Architecture do for a person?
For the initial user, architecture
should not only give you a comfortable, safe house, but it maybe needs to become more than that. It maybe needs
to give you an opportunity to uplift your spirit, that quality that fills
your spirit. It should change the way you live. It should be a beautiful
I don't believe an architecture
is really an architecture unless it has a spirit in it, a numinosity. Architecture should be more than just keeping the
rain out. It should uplift the soul and the spirit and take you to places
you wouldn't be normally. And great architecture has always done that.
an ideal architecture for Idaho?
An ideal architecture for Idaho would be one that is sympathetic to architecture
in the region. You have to look at the geography, geology, climate, history
but you do it in a non-literal sense. You don't recapitulate history.
History informs. We move forward from there. A non-literal translation
of history appropriate to its time and place.
Sun Valley architecture mean to you?
I think ostentation really
shouldn't have any place anywhere. The notion of "too much is not
enough" doesn't appeal to me.
The idea of building these
McMansions doesn't appeal to me. If they need the space, fine, but I would
rather have a more respectful building that will last, that is appropriate
to its site, fairly easily heated, uses both passive and active technology
(solar). The Chinese pointed all of their buildings south. They have been
doing this for thousands of years.
I am told there are more architects per capita here then any place else
in the world, some of them are very dedicated and interested in what
they are doing. There are others who are appealing to the large and
powerful animal that Plato talked about in The Republic, where
the large and powerful animal wants all this stuff -- bananas and cakes
--but all the stuff isn't good for the animal. But the person continues
to feed it anyway.
The animal, of course, is
a metaphor for the public at large. The point is, the public doesn't know
what it wants, so it will eat all the things that aren't good for it,
including McMansions. So the architect philosopher, if you will, would
have a better grip on what's better for them.
Architecture has to satisfy
the first need and the first client, but the architecture also has to
go past that because the first client and the first need changes. Architecture
lasts for centuries. The client and builder aren't here any more, so it
needs to be sustainable to the other generation.
So, indeed, there is actually
a moral issue here. To make something good that will serve themselves
well but that will also serve others well. It's like planting a tree that
you will never see grow and mature. It's a delicate subject. I don't mean
to say that we have to impose everything on the client. I listen to the
client, but I also listen to the site, and I listen to myself.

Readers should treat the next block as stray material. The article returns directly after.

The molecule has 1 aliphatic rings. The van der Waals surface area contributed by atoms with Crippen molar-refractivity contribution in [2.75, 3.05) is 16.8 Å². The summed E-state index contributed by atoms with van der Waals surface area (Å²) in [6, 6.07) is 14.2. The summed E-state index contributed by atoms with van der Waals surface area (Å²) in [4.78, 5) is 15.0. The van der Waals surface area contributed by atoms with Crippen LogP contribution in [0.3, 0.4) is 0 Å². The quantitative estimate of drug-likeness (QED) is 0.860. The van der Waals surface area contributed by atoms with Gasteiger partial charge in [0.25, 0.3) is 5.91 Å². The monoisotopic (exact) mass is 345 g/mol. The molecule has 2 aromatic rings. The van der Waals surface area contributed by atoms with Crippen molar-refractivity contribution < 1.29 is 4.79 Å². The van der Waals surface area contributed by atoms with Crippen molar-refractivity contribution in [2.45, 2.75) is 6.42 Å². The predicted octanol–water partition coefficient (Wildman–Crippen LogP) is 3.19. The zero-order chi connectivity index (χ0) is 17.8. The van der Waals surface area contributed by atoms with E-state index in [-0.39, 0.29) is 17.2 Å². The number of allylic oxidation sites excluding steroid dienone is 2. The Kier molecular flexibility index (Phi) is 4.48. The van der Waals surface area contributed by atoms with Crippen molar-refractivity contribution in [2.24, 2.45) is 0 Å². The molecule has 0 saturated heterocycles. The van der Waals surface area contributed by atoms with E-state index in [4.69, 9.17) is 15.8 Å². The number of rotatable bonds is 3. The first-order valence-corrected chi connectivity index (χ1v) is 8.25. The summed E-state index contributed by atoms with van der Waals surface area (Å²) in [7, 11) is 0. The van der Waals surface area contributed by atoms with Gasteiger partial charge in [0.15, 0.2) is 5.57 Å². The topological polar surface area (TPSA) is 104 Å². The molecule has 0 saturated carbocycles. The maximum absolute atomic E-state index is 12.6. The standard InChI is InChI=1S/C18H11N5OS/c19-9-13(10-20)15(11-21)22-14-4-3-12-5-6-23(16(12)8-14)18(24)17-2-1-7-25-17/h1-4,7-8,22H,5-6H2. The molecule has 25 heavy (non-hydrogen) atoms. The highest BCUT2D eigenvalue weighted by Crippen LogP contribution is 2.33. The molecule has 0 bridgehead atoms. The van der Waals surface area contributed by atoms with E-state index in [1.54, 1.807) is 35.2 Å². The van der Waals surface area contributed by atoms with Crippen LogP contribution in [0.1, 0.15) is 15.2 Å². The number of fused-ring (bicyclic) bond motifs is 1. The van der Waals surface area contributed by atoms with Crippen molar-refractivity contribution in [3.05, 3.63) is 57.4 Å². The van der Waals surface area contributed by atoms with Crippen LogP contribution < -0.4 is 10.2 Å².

That is very different from
someone bringing in a bunch of photographs and saying this is what I want,
draw it up. We are not draftsmen. Drafting is part of our process but
I'm not a draftsman to draw up somebody's usually pretty bad ideas. What
amounts to their dreams can often turn into nightmares.
take on the relationship between architect and contractor?
We are troubled with that.
The builder is very important, but the builder is building what we create
and what we draw. It's a great, wonderful, highly respected craft. But
they sometimes think we are "word spinners" and they don't really
need us. The evidence is very clear. They are basically very good craftspeople
in terms of putting things together. But are they creative and are they
doing "spontaneous novelty," and do they really know about aesthetic
judgment? I can tell you they don't.
And another big problem is
when the client and the contractor get together unilaterally, independent
of the architect and make decisions. That's just grist for law suits.
That happens all the time.
The communication should go
through the architect. I'm not saying the architect is dictatorial in
this. He has to be in the loop. So it goes client, architect, contractor.
I think architecture is losing
ground, because the large and powerful animal is being fed by a lot of
amateurs, and it's not good for us.
The profession of architecture
is losing ground, and I don't think it's because of money. I think it's
because the decisions are in the wrong hands. The decisions are in the
hands of those who are not professional. It's really a misinformed public,
and that's probably our fault. And it's a misinformed developer because
they would rather have a captive architect to do whatever he or she wants,
and that's wrong.
Some architects are compromisers.
Some architects do feed the large and powerful animal and I don't have
a high regard for them. I have had to turn down commissions; I have had
to fight this battle for a long time.
When you get a great client
-- and fortunately I have had many, and we always end up great friends
-- then you have an opportunity to do something really special. Unless
you hold to a higher ground with everyone, you are not going to make
it. But the higher ground does not cost more. It often costs less.